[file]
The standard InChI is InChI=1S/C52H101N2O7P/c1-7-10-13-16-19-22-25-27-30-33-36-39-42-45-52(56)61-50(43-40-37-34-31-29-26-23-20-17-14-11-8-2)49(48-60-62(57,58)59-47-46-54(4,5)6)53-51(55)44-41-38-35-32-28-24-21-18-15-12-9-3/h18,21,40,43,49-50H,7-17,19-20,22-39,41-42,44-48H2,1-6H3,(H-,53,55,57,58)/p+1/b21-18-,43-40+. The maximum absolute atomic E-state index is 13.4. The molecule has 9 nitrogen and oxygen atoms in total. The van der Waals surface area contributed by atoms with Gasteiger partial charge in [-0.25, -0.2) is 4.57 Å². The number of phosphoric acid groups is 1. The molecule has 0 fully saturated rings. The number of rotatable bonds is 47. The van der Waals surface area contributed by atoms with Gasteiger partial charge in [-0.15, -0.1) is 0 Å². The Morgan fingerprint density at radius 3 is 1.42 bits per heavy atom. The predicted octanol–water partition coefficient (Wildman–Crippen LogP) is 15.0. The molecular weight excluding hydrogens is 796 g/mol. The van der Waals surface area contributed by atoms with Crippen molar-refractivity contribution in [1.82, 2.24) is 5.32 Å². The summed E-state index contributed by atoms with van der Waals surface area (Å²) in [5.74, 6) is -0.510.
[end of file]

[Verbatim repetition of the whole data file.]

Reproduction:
The standard InChI is InChI=1S/C52H101N2O7P/c1-7-10-13-16-19-22-25-27-30-33-36-39-42-45-52(56)61-50(43-40-37-34-31-29-26-23-20-17-14-11-8-2)49(48-60-62(57,58)59-47-46-54(4,5)6)53-51(55)44-41-38-35-32-28-24-21-18-15-12-9-3/h18,21,40,43,49-50H,7-17,19-20,22-39,41-42,44-48H2,1-6H3,(H-,53,55,57,58)/p+1/b21-18-,43-40+. The maximum absolute atomic E-state index is 13.4. The molecule has 9 nitrogen and oxygen atoms in total. The van der Waals surface area contributed by atoms with Gasteiger partial charge in [-0.25, -0.2) is 4.57 Å². The number of phosphoric acid groups is 1. The molecule has 0 fully saturated rings. The number of rotatable bonds is 47. The van der Waals surface area contributed by atoms with Gasteiger partial charge in [-0.15, -0.1) is 0 Å². The Morgan fingerprint density at radius 3 is 1.42 bits per heavy atom. The predicted octanol–water partition coefficient (Wildman–Crippen LogP) is 15.0. The molecular weight excluding hydrogens is 796 g/mol. The van der Waals surface area contributed by atoms with Crippen molar-refractivity contribution in [1.82, 2.24) is 5.32 Å². The summed E-state index contributed by atoms with van der Waals surface area (Å²) in [5.74, 6) is -0.510.